Near Dacula in Gwinnett County, Georgia — The American South (South Atlantic)
Elisha Winn House
Elisha Winn was born in Lunenburg County, Virginia in 1777. He moved to South Carolina then to Jackson County, Georgia where he served as a justice of the Inferior Court. He also served as justice of the Inferior Court in Gwinnett and as state representative (1830, 1833, 1837) and as state senator in 1826. Winn died on March 4, 1842 and is buried in the old Lawrenceville cemetery.
Erected 1987 by Georgia Department of Natural Resources. (Marker Number 067-7.)
Marker series. This marker is included in the Georgia Historical Society/Commission marker series.
Location. 34° 1.387′ N, 83° 54.512′ W. Marker is near Dacula, Georgia, in Gwinnett County. Marker is on Dacula Road 0.6 miles south of Hog Mountain Dacula Road (Georgia Route 324), on the left when traveling south. Touch for map. Marker is in this post office area: Dacula GA 30019, United States of America.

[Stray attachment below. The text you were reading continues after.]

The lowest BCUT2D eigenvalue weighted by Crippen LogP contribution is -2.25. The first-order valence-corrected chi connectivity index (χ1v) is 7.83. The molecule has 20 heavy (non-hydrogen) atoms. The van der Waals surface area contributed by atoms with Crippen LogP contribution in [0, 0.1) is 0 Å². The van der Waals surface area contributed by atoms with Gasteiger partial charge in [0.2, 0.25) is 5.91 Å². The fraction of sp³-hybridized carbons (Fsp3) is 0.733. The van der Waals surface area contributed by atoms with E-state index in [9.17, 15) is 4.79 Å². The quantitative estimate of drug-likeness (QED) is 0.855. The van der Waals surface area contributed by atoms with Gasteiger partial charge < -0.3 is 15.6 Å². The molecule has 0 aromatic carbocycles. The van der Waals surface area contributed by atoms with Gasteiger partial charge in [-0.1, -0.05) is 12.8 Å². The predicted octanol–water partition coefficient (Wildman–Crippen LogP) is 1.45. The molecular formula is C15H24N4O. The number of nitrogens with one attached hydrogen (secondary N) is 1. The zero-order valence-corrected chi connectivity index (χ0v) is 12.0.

Other nearby markers. Fort Daniel ( approx. 2.3 miles away); Hog Mountain Baptist Church ( approx. 2.3 miles away); Perry-Rainey Institute ( approx. 4.9 miles away); The Home of Major William E. Simmons ( approx. 6.5 miles away); Garrardís Cavalry Raid ( approx. 6.5 miles away); Button Gwinnett ( approx. 6.5 miles away); Gwinnett County ( approx. 6.5 miles away); Birthplace of Bill Arp ( approx. 6.5 miles away). Touch for a list and map of all markers in Dacula.
Regarding Elisha Winn House. The house is now owned by the Gwinnett Historical Society.
Also see . . . Elisha Winn House - Gwinnett Historical Society. (Submitted on March 28, 2013, by David Seibert of Sandy Springs, Georgia.)
Categories. • Antebellum South, US • Notable Buildings • Settlements & Settlers •
Credits. This page was last revised on June 16, 2016. This page originally submitted on March 11, 2009, by David Seibert of Sandy Springs, Georgia. This page has been viewed 1,348 times since then and 40 times this year. Photos: 1. submitted on March 11, 2009, by David Seibert of Sandy Springs, Georgia. 2, 3, 4. submitted on March 17, 2013, by David Seibert of Sandy Springs, Georgia. 5. submitted on March 11, 2009, by David Seibert of Sandy Springs, Georgia. • Bill Pfingsten was the editor who published this page.